I wanted to take this opportunity to send my good wishes to you all and thank you for your on-going commitment and engagement to this blog and pursuit of contemplative pedagogy.
This is a picture from the blog’s stats page showing how the number of visitors (in dark blue) and views (mid blue) have increased year on year with just over 2000 visitors and just over 4000 views in 2017.
I have really enjoyed seeing these numbers increase with each year, and whilst on the one hand we shouldn’t get too dependent on statistics to provide a sense of purpose, it does fill me with excitement about the future.
And lets face it – that’s not an easy feeling to invoke after what many of us have experienced as a particularly bruising year. At no other time have I felt as shaken by world affairs as I do now. The challenge in my eyes is not to sit, powerless, paralysed by horrified anxiety, or shut ourselves away, but be willing to look, feel and respond.
At this time of the year with the huge emphasis placed on being ‘happy’ and ‘merry’ I doubt many blogs will mention heartbreak but it seems relevant to me. To engage with the challenges we face, in fact to fully engage with life, heartbreak is unavoidable. Palmer (2009) usefully draws out the difference between ‘a heart broken into a thousand shards…that sometimes become shrapnel aimed at the source of our pain…’ and a ‘heart ‘broken open’ to the largeness of life, into a greater capacity to hold one’s own and the world’s pain and joy’.
So whilst this year has been difficult, as result of it I feel a deepening sense of urgency. It seems my ability to turn away from what ails us is diminishing. I know that I am not alone in this sense. 2018 needs to see the development of discussion about how contemplative pedagogy can help prepare us and those we teach for the inevitable heartbreak of being human and how collectively we support each other through that. It also needs to directly engage with the challenges of a post-truth, post-expert world in which views are aggressively expressed and offence easily taken. In particular I am interested in how contemplative pedagogy can become more critical and, slightly ironically, become more aware of itself, the way it both questions and reinforces the status quo. Is there a danger in teaching the importance of becoming quiet and still when what we really need is noise and action?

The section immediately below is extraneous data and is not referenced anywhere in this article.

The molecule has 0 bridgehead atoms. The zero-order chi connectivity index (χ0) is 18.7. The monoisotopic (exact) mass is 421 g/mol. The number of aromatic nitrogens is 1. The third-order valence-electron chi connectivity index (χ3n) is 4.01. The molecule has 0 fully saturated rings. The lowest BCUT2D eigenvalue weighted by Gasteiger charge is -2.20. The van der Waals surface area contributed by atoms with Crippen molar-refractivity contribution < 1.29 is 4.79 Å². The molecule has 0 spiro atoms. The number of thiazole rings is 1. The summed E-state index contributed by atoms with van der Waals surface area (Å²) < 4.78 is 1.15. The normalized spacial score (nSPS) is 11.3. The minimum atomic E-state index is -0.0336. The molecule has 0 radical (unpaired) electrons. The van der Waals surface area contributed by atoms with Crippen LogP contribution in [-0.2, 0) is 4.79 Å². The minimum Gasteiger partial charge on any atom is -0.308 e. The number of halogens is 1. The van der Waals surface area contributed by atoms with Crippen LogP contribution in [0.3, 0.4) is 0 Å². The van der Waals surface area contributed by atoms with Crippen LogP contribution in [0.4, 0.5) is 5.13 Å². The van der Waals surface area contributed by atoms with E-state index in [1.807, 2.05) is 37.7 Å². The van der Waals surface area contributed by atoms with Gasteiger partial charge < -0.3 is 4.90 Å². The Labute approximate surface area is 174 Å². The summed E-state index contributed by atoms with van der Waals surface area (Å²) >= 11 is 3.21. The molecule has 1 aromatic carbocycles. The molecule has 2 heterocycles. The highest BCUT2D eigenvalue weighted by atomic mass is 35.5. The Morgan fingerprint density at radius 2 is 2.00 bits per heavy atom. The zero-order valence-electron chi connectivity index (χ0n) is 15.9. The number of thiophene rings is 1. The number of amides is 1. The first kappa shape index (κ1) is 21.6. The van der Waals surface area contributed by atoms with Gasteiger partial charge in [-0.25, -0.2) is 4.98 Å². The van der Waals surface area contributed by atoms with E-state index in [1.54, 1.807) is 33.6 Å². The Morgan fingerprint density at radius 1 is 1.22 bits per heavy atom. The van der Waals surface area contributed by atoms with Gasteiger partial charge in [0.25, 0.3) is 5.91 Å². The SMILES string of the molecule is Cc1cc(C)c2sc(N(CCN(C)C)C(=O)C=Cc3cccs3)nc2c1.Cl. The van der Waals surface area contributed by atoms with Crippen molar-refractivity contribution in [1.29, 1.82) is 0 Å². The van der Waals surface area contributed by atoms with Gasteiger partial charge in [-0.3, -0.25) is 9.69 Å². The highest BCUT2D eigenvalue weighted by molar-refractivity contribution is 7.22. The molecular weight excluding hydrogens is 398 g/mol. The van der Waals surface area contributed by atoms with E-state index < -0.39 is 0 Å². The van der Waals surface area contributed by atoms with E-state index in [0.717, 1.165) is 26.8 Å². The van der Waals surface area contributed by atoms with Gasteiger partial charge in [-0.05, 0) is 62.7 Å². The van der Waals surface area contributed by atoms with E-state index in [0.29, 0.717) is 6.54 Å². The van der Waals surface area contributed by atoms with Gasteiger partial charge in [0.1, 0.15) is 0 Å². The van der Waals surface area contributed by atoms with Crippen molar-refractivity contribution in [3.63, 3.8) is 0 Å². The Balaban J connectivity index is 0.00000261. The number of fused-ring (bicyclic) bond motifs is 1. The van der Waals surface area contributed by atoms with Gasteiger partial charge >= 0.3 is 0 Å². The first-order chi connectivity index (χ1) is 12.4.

Anyway all of that aside, like many of you, I am tired. I am looking forward to sometime away from my computer and hope that you all find some time for things that restore you in readiness for the new year.
I’ll leave you with this poem excerpt:
‘Let’s stop making deals for a safe passage:
There isn’t one anyway, and the cost is too high.
We are not children anymore.
The true human adult gives everything for what cannot be lost.
Let’s dance the wild dance of no hope!’
(An excerpt from the Darkini Speaks by Jennifer Welwood)
2 thoughts on “Post-truth heartbreak and no hope!”
Thank you for this post Caroline, which for me echoed the words of Susan Bro, mother of Heather Heyer, who was killed while protesting against a far-right rally in Virginia “Charlottesville activist Heather Heyer’s mother: ‘Am I supposed to sit at home and cry?” (https://www.theguardian.com/world/2017/dec/20/charlottesville-activist-heather-heyers-mother-am-i-supposed-to-sit-at-home-and-cry).
In the article, Susan Bro “compares racism in the US to the wound she received from cancer surgery seven years ago.” She says “To get that to heal, you have to keep it open and cleaned out because the infection will fester if you don’t. And I think that’s what has happened in our country. We didn’t take into account how deeply the infection ran. Now we have to keep the wound open enough to heal it.”
She also speaks of her decision to grieve in private in order to be strong in public; the need for a “game face”. Perhaps that is what contemplative practice can help with – helping to heal us from within for our own benefit and that of others and making us resilient enough to continue to face the bullies.
Thank you Caroline for succinctly articulating what I have found very difficult to. This year has indeed been bruising, like no other I have ever experienced; and like you I too am struggling with feelings, ethics and principles arising from the state of world affairs, in fact I think ‘despair’ is the most accurate reflection of what I am feeling. That said, 2017 has provided the environment for meeting some inspiring people, reconnect with those who had drifted, produce great ideas and get a handle on what truly motivates me along with a sense of fearlessness when it comes to expressing myself through painting, thinking, writing and teaching.
I remember telling you a few weeks ago that I felt the sensation of standing on a precipice; that change was coming, that something big is going to happen.
Well, it has in terms of my own being. I have chosen my path, and my compass is true – the ‘curriculum of I’ (Ergas 2016) available at: http://www.palgrave.com/gp/book/9781137587817, explains things a little better.
After all, what is a critic? what is an expert? it’s time to transcend boundaried hierarchical and socially normative thinking when there is so much at stake. It’s time to wake up and have the courage of our convictions.
Here’s to friendship, creativity, fearlessness and transcending the stagnant in 2018.